The Federation Center of the Blind’s Executive Director, David Houck, along with Successful Transitions staff participated in the Annual Technology Expo organized each year by the South Carolina Assistive Technology Program. This was very exciting as WLTX Channel 19 interviewed David Houck at this event. This interview was followed up by another interview around the Columbia chapter. President Isaiah nelson, Secretary Shannon Cook and David Houck were interviewed about the BBQ and other topics. This provided the NFB of SC with some positive press coverage in the last year.

          The NFB of SC participated strongly in the Annual Vision Summit where digital literacy was the focus this year. Sonia Timmons and the Successful Transitions team were able to make many connections which will assist with rebuilding the Parents of Blind Children Division and Successful Transitions learned a great deal that can be used in their work with students ages 13-21. The NFB of SC is now and has always been a strong partner with the South Carolina Vision Education Partnership.

The NFB of SC has many new members and it is important that they learn about Federation history and our philosophy regarding blindness. This happened at the Statewide Leadership Seminar where the constitution governing the NFB of SC and by-laws of the Federation Center were read and discussed. The constitution for Rocky Bottom Retreat and Conference Center of the Blind was also presented. The relationships of the boards among the entities was also discussed. Former presidents Frank Coppel and Parnell Diggs assisted with this informative session and they also provided a perspective on our history. This was just a small presentation on our history and there is much work to be done in this area.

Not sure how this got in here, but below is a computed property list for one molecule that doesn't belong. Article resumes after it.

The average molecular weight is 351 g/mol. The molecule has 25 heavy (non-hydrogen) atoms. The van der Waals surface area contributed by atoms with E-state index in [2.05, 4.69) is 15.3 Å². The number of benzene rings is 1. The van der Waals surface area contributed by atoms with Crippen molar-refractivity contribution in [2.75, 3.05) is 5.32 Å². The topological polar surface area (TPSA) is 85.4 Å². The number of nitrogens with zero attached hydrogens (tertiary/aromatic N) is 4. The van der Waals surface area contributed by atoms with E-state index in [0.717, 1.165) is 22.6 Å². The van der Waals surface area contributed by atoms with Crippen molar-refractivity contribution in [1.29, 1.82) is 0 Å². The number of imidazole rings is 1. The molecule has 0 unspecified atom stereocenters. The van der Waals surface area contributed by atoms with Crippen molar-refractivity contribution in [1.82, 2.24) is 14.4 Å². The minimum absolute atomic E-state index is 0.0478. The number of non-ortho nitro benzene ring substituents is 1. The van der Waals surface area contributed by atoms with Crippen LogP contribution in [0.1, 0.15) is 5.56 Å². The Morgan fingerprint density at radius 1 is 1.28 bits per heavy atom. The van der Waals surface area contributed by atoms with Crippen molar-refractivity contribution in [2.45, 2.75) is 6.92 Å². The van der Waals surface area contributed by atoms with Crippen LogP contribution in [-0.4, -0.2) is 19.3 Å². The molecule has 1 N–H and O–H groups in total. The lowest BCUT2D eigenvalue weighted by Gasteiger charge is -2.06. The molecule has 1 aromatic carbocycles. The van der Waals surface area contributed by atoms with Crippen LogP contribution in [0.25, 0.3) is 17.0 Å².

The NFB of SC offers many great opportunities for its members at all levels. The NFB of SC podcast hosted and produced by Steve Cook, president of the Computer Science and Technology Division is one way to get information out. I along with other Federation leaders were interviewed this year and this can be accessed by anyone who is interested. Andrew Adams, Second District Board member, continues to host the Tech Talk each Saturday afternoon beginning at 3:00 p.m. This informal activity has had many guests from other states drop in where any topic related to blindness may be discussed. The more technical members work to assist those who are less technically minded with a variety of topics including smart speakers, iPads and iPhones and a host of other items. It is a huge time commitment and this regular event has a strong following.